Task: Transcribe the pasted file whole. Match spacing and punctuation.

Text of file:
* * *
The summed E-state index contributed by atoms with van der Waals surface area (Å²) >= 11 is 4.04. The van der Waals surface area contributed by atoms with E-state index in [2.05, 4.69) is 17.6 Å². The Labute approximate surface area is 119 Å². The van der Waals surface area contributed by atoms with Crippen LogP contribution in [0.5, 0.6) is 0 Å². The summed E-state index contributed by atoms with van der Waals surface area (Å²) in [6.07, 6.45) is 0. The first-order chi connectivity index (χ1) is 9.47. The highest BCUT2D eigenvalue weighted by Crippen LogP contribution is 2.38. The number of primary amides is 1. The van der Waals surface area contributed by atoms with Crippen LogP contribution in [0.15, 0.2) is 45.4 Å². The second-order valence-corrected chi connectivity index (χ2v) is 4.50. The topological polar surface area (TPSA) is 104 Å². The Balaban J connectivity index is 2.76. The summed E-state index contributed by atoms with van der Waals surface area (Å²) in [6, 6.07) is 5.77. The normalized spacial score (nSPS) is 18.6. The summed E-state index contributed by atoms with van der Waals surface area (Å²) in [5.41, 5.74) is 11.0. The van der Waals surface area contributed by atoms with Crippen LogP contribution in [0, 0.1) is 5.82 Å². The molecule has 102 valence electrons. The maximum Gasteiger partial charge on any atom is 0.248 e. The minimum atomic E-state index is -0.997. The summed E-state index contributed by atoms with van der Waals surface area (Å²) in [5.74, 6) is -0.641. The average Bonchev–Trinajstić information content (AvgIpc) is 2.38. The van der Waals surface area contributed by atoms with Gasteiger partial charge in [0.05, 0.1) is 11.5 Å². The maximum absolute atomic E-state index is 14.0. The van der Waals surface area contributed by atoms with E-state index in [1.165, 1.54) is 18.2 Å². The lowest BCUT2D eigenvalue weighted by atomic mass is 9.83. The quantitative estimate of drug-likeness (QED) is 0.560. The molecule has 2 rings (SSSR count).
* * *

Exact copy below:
The summed E-state index contributed by atoms with van der Waals surface area (Å²) >= 11 is 4.04. The van der Waals surface area contributed by atoms with E-state index in [2.05, 4.69) is 17.6 Å². The Labute approximate surface area is 119 Å². The van der Waals surface area contributed by atoms with Crippen LogP contribution in [0.5, 0.6) is 0 Å². The summed E-state index contributed by atoms with van der Waals surface area (Å²) in [6.07, 6.45) is 0. The first-order chi connectivity index (χ1) is 9.47. The highest BCUT2D eigenvalue weighted by Crippen LogP contribution is 2.38. The number of primary amides is 1. The van der Waals surface area contributed by atoms with Crippen LogP contribution in [0.15, 0.2) is 45.4 Å². The second-order valence-corrected chi connectivity index (χ2v) is 4.50. The topological polar surface area (TPSA) is 104 Å². The Balaban J connectivity index is 2.76. The summed E-state index contributed by atoms with van der Waals surface area (Å²) in [6, 6.07) is 5.77. The normalized spacial score (nSPS) is 18.6. The summed E-state index contributed by atoms with van der Waals surface area (Å²) in [5.41, 5.74) is 11.0. The van der Waals surface area contributed by atoms with Crippen LogP contribution in [0, 0.1) is 5.82 Å². The molecule has 102 valence electrons. The maximum Gasteiger partial charge on any atom is 0.248 e. The minimum atomic E-state index is -0.997. The summed E-state index contributed by atoms with van der Waals surface area (Å²) in [5.74, 6) is -0.641. The average Bonchev–Trinajstić information content (AvgIpc) is 2.38. The van der Waals surface area contributed by atoms with Gasteiger partial charge in [0.05, 0.1) is 11.5 Å². The maximum absolute atomic E-state index is 14.0. The van der Waals surface area contributed by atoms with E-state index in [1.165, 1.54) is 18.2 Å². The lowest BCUT2D eigenvalue weighted by atomic mass is 9.83. The quantitative estimate of drug-likeness (QED) is 0.560. The molecule has 2 rings (SSSR count).